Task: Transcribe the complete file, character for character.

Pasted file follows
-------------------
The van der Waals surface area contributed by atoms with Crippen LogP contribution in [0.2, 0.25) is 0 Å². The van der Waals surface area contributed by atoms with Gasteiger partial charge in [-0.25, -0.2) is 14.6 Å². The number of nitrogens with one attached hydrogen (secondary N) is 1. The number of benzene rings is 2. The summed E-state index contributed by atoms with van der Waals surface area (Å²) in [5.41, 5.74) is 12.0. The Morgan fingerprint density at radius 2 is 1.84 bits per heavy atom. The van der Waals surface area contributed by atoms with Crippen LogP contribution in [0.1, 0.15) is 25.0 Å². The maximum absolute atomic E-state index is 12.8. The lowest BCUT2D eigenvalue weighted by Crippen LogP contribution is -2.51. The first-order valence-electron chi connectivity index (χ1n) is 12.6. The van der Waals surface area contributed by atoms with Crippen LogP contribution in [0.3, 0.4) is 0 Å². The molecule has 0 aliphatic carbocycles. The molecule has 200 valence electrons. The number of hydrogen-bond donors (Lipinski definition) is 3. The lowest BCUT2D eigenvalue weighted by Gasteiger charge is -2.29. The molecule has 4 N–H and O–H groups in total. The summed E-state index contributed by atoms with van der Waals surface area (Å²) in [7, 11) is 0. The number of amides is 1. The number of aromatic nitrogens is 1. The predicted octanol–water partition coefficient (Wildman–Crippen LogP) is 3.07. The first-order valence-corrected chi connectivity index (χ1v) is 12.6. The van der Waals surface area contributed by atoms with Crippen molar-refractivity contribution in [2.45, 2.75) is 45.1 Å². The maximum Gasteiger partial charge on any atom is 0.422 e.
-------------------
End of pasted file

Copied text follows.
The van der Waals surface area contributed by atoms with Crippen LogP contribution in [0.2, 0.25) is 0 Å². The van der Waals surface area contributed by atoms with Gasteiger partial charge in [-0.25, -0.2) is 14.6 Å². The number of nitrogens with one attached hydrogen (secondary N) is 1. The number of benzene rings is 2. The summed E-state index contributed by atoms with van der Waals surface area (Å²) in [5.41, 5.74) is 12.0. The Morgan fingerprint density at radius 2 is 1.84 bits per heavy atom. The van der Waals surface area contributed by atoms with Crippen LogP contribution in [0.1, 0.15) is 25.0 Å². The maximum absolute atomic E-state index is 12.8. The lowest BCUT2D eigenvalue weighted by Crippen LogP contribution is -2.51. The first-order valence-electron chi connectivity index (χ1n) is 12.6. The van der Waals surface area contributed by atoms with Crippen LogP contribution in [0.3, 0.4) is 0 Å². The molecule has 0 aliphatic carbocycles. The molecule has 200 valence electrons. The number of hydrogen-bond donors (Lipinski definition) is 3. The lowest BCUT2D eigenvalue weighted by Gasteiger charge is -2.29. The molecule has 4 N–H and O–H groups in total. The summed E-state index contributed by atoms with van der Waals surface area (Å²) in [7, 11) is 0. The number of amides is 1. The number of aromatic nitrogens is 1. The predicted octanol–water partition coefficient (Wildman–Crippen LogP) is 3.07. The first-order valence-corrected chi connectivity index (χ1v) is 12.6. The van der Waals surface area contributed by atoms with Crippen molar-refractivity contribution in [2.45, 2.75) is 45.1 Å². The maximum Gasteiger partial charge on any atom is 0.422 e.